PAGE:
Author Archive

Just How Wild Was Last Week?

Last week was extremely volatile.  Ryan Detrick puts the wild action in perspective:

The S&P 500 dropped 2% on both Monday and Friday, but was up the other three days of the week.

Last time that happened was October 1937.

Hat tip LPL Research

An Ominous Sign?


The grey areas above mark recessions.  Interesting…

Quote of the Day

“Everyone understands the things that happen within two standard deviations, but everything important in financial history takes place outside of two standard devisations.” – R. Kayne

Hat tip Jim O’Shaughnessy

Tim Tebow Talks Life

Extremely special stuff.  We could use a few more Tim Tebow type role models.


A Wild Week Comes To An End

This year has been a volatile one for stocks.  This comes as no surprise.  Last week was particularly wild.  The SMH(Semiconducter Index)reached new April lows.  Without a late bounce Friday the S&P 500 Index would have closed below its 200 day moving average for the second time this week.  The Dow 30 Industrials swung nearly 1,300 points between Monday’s low to Thursday’s high.  Underneath this nervous action is a very solid earnings backdrop.  

From LPL Rersearch:   The trampoline finally broke on the S&P 500 Index’s 200-day moving average, which had held firm since the Brexit vote in June 2016. Technology and trade were again the culprits, as they have been through this latest bout of volatility over the past couple of weeks. In response to Monday’s market decline, John Lynch noted, “Amid the recent weakness in stocks, manufacturing sector data showed activity levels near decade highs, while expectations for first quarter S&P 500 earnings growth are for an increase of over 17.0%.” Market fundamentals still look pretty good.

More:  As the stock market bottoming process continues, here is what we think investors should focus on:

As always, great stuff from LPL.  Hat tip Ryan Detrick

Snowy Chinook


From  A CH-47 Chinook helicopter prepares to land and insert New York Army National Guard Soldiers, into their landing zone, Java Center, N.Y., March 10, 2018. Soldiers will spend two days training in harsh conditions on reconnaissance tactics, utilizing infiltration and exfiltration techniques by helicopter. (U.S. Air National Guard photo by Staff Sgt. Ryan Campbell)

March Jobs Disappoint

The lede:  This morning’s employment report for March showed a 103K increase in total nonfarm payrolls, which was worse than forecasts. The unemployment rate remained at 4.1%. The consensus was for 193K new jobs and the unemployment rate to drop to 4.0%.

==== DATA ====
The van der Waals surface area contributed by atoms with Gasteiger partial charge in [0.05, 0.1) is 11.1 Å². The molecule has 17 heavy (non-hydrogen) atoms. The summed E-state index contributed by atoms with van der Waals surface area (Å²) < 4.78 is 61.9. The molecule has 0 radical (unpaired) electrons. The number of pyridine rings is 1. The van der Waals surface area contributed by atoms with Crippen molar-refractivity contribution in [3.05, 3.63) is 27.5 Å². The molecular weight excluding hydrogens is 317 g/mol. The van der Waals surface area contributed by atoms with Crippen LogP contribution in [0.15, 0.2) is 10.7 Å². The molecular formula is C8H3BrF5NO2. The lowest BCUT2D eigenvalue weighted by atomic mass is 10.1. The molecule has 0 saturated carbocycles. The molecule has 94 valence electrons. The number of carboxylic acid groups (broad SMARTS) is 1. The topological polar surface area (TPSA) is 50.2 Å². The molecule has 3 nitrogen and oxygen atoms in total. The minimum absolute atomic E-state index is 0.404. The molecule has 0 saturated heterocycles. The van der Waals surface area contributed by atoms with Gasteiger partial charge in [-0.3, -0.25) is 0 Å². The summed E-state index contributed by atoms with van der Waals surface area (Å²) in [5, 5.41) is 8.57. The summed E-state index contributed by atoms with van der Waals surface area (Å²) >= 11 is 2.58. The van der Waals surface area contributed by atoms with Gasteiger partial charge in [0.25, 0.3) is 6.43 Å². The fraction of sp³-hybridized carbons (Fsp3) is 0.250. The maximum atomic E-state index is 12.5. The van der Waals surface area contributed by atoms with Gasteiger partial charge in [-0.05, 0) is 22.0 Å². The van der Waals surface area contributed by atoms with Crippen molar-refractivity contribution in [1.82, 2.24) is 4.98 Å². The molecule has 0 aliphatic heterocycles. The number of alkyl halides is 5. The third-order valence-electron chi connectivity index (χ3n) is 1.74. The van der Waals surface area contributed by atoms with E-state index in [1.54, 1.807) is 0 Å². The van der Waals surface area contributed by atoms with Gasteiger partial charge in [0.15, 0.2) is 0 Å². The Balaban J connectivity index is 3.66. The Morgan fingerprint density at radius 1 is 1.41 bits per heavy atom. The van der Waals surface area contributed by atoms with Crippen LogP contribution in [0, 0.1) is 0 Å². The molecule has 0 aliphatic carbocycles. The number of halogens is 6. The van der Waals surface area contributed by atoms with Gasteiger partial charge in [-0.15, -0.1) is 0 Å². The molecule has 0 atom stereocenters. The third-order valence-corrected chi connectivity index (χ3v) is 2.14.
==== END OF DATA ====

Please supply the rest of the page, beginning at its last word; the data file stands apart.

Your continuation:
More detail here from Jill Mislinski:

Unemployment Benefits Continue To Fall


Key bit:   The total number of people receiving unemployment benefits fell to the lowest level in 44 years in March, the Department of Labor reported Thursday in more good news about the economy.

Altogether, 1.8 million people got unemployment insurance benefits toward the end of March, the smallest such seasonally-adjusted number since the end of December 1973, when the workforce was much smaller and there were fewer people to be laid off. Benefits are available for up to 26 weeks in most states.

As for new weekly jobless claims, Thursday’s report showed first-time applications rising 24,000 to 242,000. That was a bit of a miss: Forecasters had expected new jobless claims to rebound to 230,000 after falling to the lowest level in 45 years the week before.

Rollbacks matter…

Read the whole thing:

Looking Ahead To Tomorrow’s Jobs Report

From the desk of Brian Gilmartin:   The March ’18 jobs number is reported Friday morning before the bell and expectations of 170,000 to 180,000 of “net new jobs” created by the US economy is subdued since March job creation has historically been below-average.

February ‘18’s job creation was 313,000 which was quite sizable, relative to the 200,000 expected.

The key metrics to the jobs report are “net new jobs created” and “average hourly earnings”.

The ADP report yesterday showed stronger-than-expected job growth, this morning’s jobless claims showed weaker-than-expected claims data (more people filing for unemployment).

Let’s see what tomorrow holds. Watch the 10-year Treasury yield.

Hat tip

Eyeing A Bottom In Exxon Mobil


Following a disappointing fourth quarter earnings report shares of Exxon Mobil went into the tank.  Six straight loses later the stock was off 17% from the February 1st peak leaving an ominous spike high behind in the process.  XOM has drifted lower since the initial post earnings flush but further downside has been limited.  Despite the easing downside momentum the stock did put lower monthly lows in March and April.  But as this week progresses some positive signs are developing. 

Trading Notes:

XOM made a new 2018 low on Monday.  At mid day(+1.2%)the stock is trading above last week’s high, a close tomorrow above $75.00 would complete a key upside reversal in the weekly charts.

A divergent low has been building in the daily MACD indicator for the last six weeks.

Selling pressure has been easing since Feb. 23(Friday).

XOM is bumping up against a very solid supply area(2017 lows-3/7 breakdown gap).  This is the first real overhead challenge for the stock since the beginning of March. 

A clear take out of the $76.00 area would be very encouraging.

On the downside, a close back below $74.00 would indicate more basing is ahead.

We are long XOM in most managed accounts.


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